As a powerful governor is gunned down in broad daylight in Islamabad amid a major political crisis, guest columnist Ahmed Rashid says Pakistan faces a bumpy ride this year.
To paraphrase Shakespeare, when crises come to Pakistan they come not as single spies but in battalions.
Among them is a burgeoning economic crisis with massive price increases and severe gas, electricity and fuel shortages, 15% inflation and the stoppage of a vital International Monetary Fund (IMF) loan.
There is unprecedented pressure on Islamabad from the US and Nato to eliminate extremists, with alleged terrorism plots linked to Pakistani militants foiled recently in Denmark and other European countries.
Also, the country's Islamic parties are attempting to mobilise the public to block proposed reforms to controversial blasphemy laws.
Days into the new year, Punjab province's Governor Salman Taseer - who had spoken out against those laws - was shot dead in the Pakistani capital Islamabad.
To top it all, there is yet another national political crisis.
The Pakistan People's Party-led (PPP) coalition has lost two partners in the federal government - and now faces losing its majority.
The fallout has raised the possibility of a no-confidence vote against Prime Minister Yousuf Raza Gilani.
Although it is the political crisis that has gripped the nation, the other problems are probably more far-reaching.
A key coalition partner, the Muttahida Qaumi Movement (MQM), has said it will defect to the opposition benches.
A smaller religious party, the Jamiat-i-Ulema Islam, has already walked out of the coalition.
The defection of the MQM, which has 25 MPs, leaves the government 14 short of an overall majority in the 342-member parliament.
Mr Gilani is now wooing opposition leaders Nawaz Sharif and his brother Shahbaz Sharif, who between them run Punjab province and the Pakistan Muslim League party.
So far they have said they will not topple Mr Gilani, although smaller parties want the prime minister to go.
As long as the Sharif brothers stay onside, there is no immediate threat to Mr Gilani.
The opposition is bitterly divided and the prime minister said on Monday that the government would continue to function with or without the coalition partners.
However, the government is paralysed and cannot legislate.
Huge increases in petrol prices and a chronic shortage of gas and electricity are causing mounting unrest.
Pakistan is heading for hyper inflation after the IMF stopped a payment of $3.5bn (£2.3bn) of its $11.3bn loan to Islamabad.
The IMF said the country's economic situation was far worse than previously thought.
It also said Pakistan had done nothing to reduce its budget deficit, which has soared to 6%, despite a 4% target for the current financial year.
That figure is expected to rise to 8% before the year is out.
The IMF is furious that the government has reneged on a promise to introduce a reformed general sales tax and a tax on agricultural income.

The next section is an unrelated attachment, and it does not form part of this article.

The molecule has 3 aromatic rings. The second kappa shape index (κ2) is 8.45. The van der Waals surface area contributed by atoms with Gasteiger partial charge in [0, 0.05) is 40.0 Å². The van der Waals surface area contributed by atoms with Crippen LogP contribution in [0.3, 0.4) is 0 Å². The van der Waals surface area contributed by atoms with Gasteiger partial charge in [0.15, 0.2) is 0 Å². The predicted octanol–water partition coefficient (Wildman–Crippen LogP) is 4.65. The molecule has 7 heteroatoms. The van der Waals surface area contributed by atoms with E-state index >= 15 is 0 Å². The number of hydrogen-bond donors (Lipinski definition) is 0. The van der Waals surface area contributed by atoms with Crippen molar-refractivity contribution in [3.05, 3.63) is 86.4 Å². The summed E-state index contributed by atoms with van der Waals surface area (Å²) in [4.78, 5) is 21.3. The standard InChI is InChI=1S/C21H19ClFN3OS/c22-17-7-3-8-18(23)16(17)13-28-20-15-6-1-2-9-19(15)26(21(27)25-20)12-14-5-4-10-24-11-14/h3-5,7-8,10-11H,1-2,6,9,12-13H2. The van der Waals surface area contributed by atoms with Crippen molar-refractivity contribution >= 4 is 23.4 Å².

Pakistan's rich landlords and politicians pay barely any income tax.
In delaying its payment the IMF has jeopardised billions of dollars of loans from other agencies.
These include the World Bank and the Asian Development Bank, as well as large bilateral support from Japan, the EU and US.
Economic mismanagement has been one of the main reasons why the PPP's coalition parties have lost faith in the government.
There have been four finance ministers in the last three years.
Mr Gilani is now a lame duck prime minister, making it impossible for him to impose new taxes or tough austerity measures.
At the same time the US and Nato are trying to prod Pakistan's reluctant army into taking on militants in tribal areas on the Afghan border.
It is in this region where foreign jihadis are being trained with the help of al-Qaeda and the Pakistani and Afghan Taliban.
In an unprecedented move over the past few months the leaders of Britain, Germany, France and the European Parliament have openly criticised the army's failure to move against militants in North Waziristan.
Last month, five men were arrested in Denmark and Sweden for allegedly planning an attack inspired by Pakistani militants' massacre in the Indian city of Mumbai (Bombay) two years ago.
Of the five men of Arab descent arrested, two had gone to Pakistan for training, according to press reports.
Germany is on high alert for possible terrorist attacks by its nationals who may also have been trained in Pakistan. At least a dozen alleged German extremists were arrested in December.
Also last month, a suicide bomber in the Swedish capital Stockholm killed himself as he tried to explode a bomb among Christmas shoppers.
The bomber, of Arab origin, was linked to Pakistan-born extremists in Luton, near London.
Senior American and European officials said recently they had warned Islamabad that any major successful terrorist strike in the West that is traced back to the Pakistani tribal bad lands would lead to enormous but unspecified repercussions.
Fear of Western retaliation has not held back Pakistani Islamic parties, which last week staged a one-day nationwide strike in protest at proposed reforms to the blasphemy laws.
The walkout follows the arrest of a Christian woman who has been sentenced to death under the controversial laws.
Mr Gilani may yet survive a few more months, but there is little doubt his government is more hamstrung than ever and cannot pluck Pakistan from its quagmire of problems.
Long-suffering Pakistanis are braced for yet more economic, political and social misery. The outcome is impossible to predict.
Ahmed Rashid's book, Taliban, was updated and reissued recently on the 10th anniversary of its publication. His latest book is Descent into Chaos - The US and the Disaster in Pakistan, Afghanistan and Central Asia.